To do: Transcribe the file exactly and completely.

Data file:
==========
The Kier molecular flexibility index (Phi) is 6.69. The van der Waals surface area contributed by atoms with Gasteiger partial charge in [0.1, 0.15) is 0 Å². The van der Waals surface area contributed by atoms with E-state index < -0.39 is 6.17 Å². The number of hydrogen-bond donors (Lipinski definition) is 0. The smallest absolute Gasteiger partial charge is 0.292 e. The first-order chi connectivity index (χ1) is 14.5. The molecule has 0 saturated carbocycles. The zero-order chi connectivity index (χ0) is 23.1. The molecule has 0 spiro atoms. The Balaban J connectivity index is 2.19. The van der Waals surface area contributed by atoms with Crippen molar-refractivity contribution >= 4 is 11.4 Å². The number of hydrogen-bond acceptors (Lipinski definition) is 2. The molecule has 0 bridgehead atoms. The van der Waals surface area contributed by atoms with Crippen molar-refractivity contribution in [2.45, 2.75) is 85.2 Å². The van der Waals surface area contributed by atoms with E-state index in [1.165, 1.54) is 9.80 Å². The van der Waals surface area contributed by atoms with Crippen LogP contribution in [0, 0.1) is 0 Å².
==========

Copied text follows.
The Kier molecular flexibility index (Phi) is 6.69. The van der Waals surface area contributed by atoms with Gasteiger partial charge in [0.1, 0.15) is 0 Å². The van der Waals surface area contributed by atoms with E-state index < -0.39 is 6.17 Å². The number of hydrogen-bond donors (Lipinski definition) is 0. The smallest absolute Gasteiger partial charge is 0.292 e. The first-order chi connectivity index (χ1) is 14.5. The molecule has 0 saturated carbocycles. The zero-order chi connectivity index (χ0) is 23.1. The molecule has 0 spiro atoms. The Balaban J connectivity index is 2.19. The van der Waals surface area contributed by atoms with Crippen molar-refractivity contribution >= 4 is 11.4 Å². The number of hydrogen-bond acceptors (Lipinski definition) is 2. The molecule has 0 bridgehead atoms. The van der Waals surface area contributed by atoms with Crippen molar-refractivity contribution in [2.45, 2.75) is 85.2 Å². The van der Waals surface area contributed by atoms with E-state index in [1.165, 1.54) is 9.80 Å². The van der Waals surface area contributed by atoms with Crippen LogP contribution in [0, 0.1) is 0 Å².